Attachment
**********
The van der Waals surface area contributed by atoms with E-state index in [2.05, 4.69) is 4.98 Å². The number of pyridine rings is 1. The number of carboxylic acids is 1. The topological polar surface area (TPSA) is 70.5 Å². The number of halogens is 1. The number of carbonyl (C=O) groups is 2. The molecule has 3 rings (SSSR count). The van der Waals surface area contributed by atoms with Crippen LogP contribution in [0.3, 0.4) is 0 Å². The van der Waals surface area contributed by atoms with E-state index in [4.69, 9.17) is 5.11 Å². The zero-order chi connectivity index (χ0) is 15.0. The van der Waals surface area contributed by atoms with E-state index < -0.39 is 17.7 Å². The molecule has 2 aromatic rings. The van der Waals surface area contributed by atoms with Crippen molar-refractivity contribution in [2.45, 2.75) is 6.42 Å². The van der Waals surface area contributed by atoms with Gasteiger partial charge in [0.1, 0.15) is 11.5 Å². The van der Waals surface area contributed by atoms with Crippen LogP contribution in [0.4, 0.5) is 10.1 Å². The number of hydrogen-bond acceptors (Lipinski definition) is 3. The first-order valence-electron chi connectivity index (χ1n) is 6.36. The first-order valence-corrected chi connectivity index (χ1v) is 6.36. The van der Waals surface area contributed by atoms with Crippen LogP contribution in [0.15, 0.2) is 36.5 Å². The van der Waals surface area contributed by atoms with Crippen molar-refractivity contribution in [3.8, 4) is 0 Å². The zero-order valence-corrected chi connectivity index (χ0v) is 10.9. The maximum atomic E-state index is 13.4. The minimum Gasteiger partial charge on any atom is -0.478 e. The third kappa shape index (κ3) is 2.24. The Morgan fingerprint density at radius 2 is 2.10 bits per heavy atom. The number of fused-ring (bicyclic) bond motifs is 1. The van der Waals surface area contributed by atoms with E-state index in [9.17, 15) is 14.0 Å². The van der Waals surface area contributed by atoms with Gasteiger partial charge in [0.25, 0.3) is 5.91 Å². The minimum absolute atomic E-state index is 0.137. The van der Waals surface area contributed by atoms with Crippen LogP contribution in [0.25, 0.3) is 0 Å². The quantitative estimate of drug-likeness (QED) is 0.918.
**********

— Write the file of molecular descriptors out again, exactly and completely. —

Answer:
The van der Waals surface area contributed by atoms with E-state index in [2.05, 4.69) is 4.98 Å². The number of pyridine rings is 1. The number of carboxylic acids is 1. The topological polar surface area (TPSA) is 70.5 Å². The number of halogens is 1. The number of carbonyl (C=O) groups is 2. The molecule has 3 rings (SSSR count). The van der Waals surface area contributed by atoms with Crippen LogP contribution in [0.3, 0.4) is 0 Å². The van der Waals surface area contributed by atoms with E-state index in [4.69, 9.17) is 5.11 Å². The zero-order chi connectivity index (χ0) is 15.0. The van der Waals surface area contributed by atoms with E-state index < -0.39 is 17.7 Å². The molecule has 2 aromatic rings. The van der Waals surface area contributed by atoms with Crippen molar-refractivity contribution in [2.45, 2.75) is 6.42 Å². The van der Waals surface area contributed by atoms with Gasteiger partial charge in [0.1, 0.15) is 11.5 Å². The van der Waals surface area contributed by atoms with Crippen LogP contribution in [0.4, 0.5) is 10.1 Å². The number of hydrogen-bond acceptors (Lipinski definition) is 3. The first-order valence-electron chi connectivity index (χ1n) is 6.36. The first-order valence-corrected chi connectivity index (χ1v) is 6.36. The van der Waals surface area contributed by atoms with Crippen LogP contribution in [0.15, 0.2) is 36.5 Å². The van der Waals surface area contributed by atoms with Crippen molar-refractivity contribution in [3.8, 4) is 0 Å². The zero-order valence-corrected chi connectivity index (χ0v) is 10.9. The maximum atomic E-state index is 13.4. The minimum Gasteiger partial charge on any atom is -0.478 e. The third kappa shape index (κ3) is 2.24. The Morgan fingerprint density at radius 2 is 2.10 bits per heavy atom. The number of fused-ring (bicyclic) bond motifs is 1. The van der Waals surface area contributed by atoms with E-state index in [9.17, 15) is 14.0 Å². The van der Waals surface area contributed by atoms with Gasteiger partial charge in [0.25, 0.3) is 5.91 Å². The minimum absolute atomic E-state index is 0.137. The van der Waals surface area contributed by atoms with Crippen LogP contribution in [0.25, 0.3) is 0 Å². The quantitative estimate of drug-likeness (QED) is 0.918.